Le Paquebot Équateur, 1901(Rhino) Menu Art by Auguste Vimar.
In 1901, the date of this unusual menu, the white rhino population was near extinction. Perhaps this was why the French liner Équateur (Ecuador) chose to display this handsome creature as a waiter - balancing a tray of cocktails on its horn, wearing an apron around its waist, with a corkscrew tucked into the pocket, and chewing a sprig of something green and tasty. A monkey dressed in chef’s whites and chewing a carrot is also in the picture. The artwork was created by the French illustrator and watercolor artist Auguste Vimar. Born in Marseille, France, in 1851, he became an illustrator for children’s books and contributed some of his wonderful animal images to Le Figaro Illustré (accent on last e). He died in 1916. The rhino and monkey were part of Vimar’s contribution to the fashion at that time for fantastical art images – later this style of artwork became known as magical realism.
The Équateur was among the fleet of the Messageries Maritimes, a French merchant shipping company. Its first voyage was in 1876 from Bordeaux in France to Montevideo in Uruguay. In later years it also sailed to Egypt and Syria. It had accommodation for 125 first class passengers, 66 second class passengers, 54 third class passengers and up to 500 immigrants who would have been accommodated in steerage. The ship, which also delivered freight and mail, was taken out of service during the First World War and turned into a floating naval hospital. It was scrapped in 1922.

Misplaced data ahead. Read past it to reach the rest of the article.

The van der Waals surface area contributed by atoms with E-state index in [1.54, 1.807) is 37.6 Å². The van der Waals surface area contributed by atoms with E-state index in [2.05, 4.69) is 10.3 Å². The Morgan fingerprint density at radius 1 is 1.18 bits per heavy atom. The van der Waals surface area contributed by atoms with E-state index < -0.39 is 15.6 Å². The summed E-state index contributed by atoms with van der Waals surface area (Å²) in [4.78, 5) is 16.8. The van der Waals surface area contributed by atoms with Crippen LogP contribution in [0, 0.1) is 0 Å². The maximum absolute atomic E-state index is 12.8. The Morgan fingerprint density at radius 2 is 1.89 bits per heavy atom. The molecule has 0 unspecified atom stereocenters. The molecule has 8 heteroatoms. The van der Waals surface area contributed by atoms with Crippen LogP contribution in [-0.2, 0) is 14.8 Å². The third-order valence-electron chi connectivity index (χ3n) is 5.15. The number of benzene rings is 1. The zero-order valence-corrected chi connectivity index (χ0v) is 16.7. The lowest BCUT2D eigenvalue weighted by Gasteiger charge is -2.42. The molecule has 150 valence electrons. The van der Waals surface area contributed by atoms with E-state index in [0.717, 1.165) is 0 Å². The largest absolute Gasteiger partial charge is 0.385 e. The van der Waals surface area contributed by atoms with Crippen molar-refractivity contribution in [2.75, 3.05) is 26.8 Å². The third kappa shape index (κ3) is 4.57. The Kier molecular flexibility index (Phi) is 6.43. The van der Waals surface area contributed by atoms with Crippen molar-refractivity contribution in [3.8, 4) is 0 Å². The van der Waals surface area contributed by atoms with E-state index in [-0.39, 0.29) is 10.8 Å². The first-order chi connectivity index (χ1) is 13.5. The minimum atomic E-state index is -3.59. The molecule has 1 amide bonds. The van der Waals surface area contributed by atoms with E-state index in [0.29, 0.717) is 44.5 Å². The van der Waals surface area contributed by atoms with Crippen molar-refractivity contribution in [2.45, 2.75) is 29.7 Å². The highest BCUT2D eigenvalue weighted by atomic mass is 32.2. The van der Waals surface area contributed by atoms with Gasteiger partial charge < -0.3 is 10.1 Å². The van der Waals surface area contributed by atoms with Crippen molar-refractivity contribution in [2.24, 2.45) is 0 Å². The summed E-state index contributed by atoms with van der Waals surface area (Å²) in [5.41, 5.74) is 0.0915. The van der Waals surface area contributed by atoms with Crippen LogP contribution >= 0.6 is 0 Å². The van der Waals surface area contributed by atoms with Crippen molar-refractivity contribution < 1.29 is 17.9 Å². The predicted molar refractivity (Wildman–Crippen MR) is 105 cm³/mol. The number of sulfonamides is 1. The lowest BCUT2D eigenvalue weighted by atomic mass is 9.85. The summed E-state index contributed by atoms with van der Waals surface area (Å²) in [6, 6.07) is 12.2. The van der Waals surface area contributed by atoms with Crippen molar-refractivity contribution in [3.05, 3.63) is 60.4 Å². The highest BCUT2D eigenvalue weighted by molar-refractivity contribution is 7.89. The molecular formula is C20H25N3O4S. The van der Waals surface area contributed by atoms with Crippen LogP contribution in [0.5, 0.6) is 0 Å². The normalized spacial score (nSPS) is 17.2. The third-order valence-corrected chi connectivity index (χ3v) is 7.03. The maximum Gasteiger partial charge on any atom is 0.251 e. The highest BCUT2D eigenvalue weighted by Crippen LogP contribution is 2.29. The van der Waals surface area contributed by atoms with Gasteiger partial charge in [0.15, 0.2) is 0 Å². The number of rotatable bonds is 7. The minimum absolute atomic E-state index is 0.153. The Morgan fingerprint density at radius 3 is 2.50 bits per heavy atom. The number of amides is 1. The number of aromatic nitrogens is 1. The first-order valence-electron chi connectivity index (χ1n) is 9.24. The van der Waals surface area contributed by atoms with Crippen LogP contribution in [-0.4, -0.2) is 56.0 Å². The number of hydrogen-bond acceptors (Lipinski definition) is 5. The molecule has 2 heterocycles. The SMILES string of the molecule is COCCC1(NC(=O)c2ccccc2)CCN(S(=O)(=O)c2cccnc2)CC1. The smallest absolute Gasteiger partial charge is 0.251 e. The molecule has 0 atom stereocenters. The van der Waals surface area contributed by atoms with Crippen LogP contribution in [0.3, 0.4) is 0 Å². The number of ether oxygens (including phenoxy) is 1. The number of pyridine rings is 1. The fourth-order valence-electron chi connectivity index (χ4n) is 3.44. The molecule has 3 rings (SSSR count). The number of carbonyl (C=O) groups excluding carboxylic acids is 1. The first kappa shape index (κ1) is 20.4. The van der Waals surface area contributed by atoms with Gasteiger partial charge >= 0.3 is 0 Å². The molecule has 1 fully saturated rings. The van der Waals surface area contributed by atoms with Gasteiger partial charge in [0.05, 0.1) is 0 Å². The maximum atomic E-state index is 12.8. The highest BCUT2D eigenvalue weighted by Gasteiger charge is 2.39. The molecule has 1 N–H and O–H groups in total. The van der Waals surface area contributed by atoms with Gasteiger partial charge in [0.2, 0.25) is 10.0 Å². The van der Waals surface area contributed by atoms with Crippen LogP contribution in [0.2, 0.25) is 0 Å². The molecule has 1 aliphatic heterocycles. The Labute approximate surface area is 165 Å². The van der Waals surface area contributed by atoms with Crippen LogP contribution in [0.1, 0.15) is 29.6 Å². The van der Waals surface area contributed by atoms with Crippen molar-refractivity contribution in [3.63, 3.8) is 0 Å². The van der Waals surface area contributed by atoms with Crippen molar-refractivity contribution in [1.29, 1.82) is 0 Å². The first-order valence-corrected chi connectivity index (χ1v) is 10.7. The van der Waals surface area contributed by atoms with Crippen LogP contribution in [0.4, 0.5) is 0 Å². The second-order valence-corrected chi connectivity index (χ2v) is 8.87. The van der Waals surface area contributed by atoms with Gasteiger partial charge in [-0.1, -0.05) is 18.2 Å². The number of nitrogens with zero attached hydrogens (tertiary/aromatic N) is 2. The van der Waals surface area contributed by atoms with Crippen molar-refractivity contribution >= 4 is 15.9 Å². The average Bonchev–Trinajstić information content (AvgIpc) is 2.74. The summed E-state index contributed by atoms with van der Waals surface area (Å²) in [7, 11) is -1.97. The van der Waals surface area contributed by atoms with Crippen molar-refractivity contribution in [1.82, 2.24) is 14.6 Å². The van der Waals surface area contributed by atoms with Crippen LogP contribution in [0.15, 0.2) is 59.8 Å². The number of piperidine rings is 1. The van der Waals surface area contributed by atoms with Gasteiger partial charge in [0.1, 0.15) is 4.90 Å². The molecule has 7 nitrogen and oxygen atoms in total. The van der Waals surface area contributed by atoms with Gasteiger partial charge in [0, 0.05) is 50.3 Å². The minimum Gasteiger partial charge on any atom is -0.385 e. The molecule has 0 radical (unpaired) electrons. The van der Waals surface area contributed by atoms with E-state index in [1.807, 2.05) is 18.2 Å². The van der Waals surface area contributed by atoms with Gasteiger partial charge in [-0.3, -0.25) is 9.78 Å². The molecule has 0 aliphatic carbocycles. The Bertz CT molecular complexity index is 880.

In the early 1900s, fewer than 200 greater one-horned rhinos existed –thanks to conservation efforts there are now 3,500 in India and Nepal. Fewer than 100 southern white rhinos existed – there are now up to 21,000, living mainly in south Africa. Black rhinos had been almost entirely poached out during the 1970s, but 5,040 and 5,458 black rhinos still exist across Africa, thanks to conversation efforts. The Javan rhino (67 animals remain) and the Sumatran rhino (80 animals remain) are critically endangered, vulnerable to natural disasters and disease.
Courtesy Margaret Barclay Wilson Collection of Books on Foods and Cookery at The New York Academy of Medicine.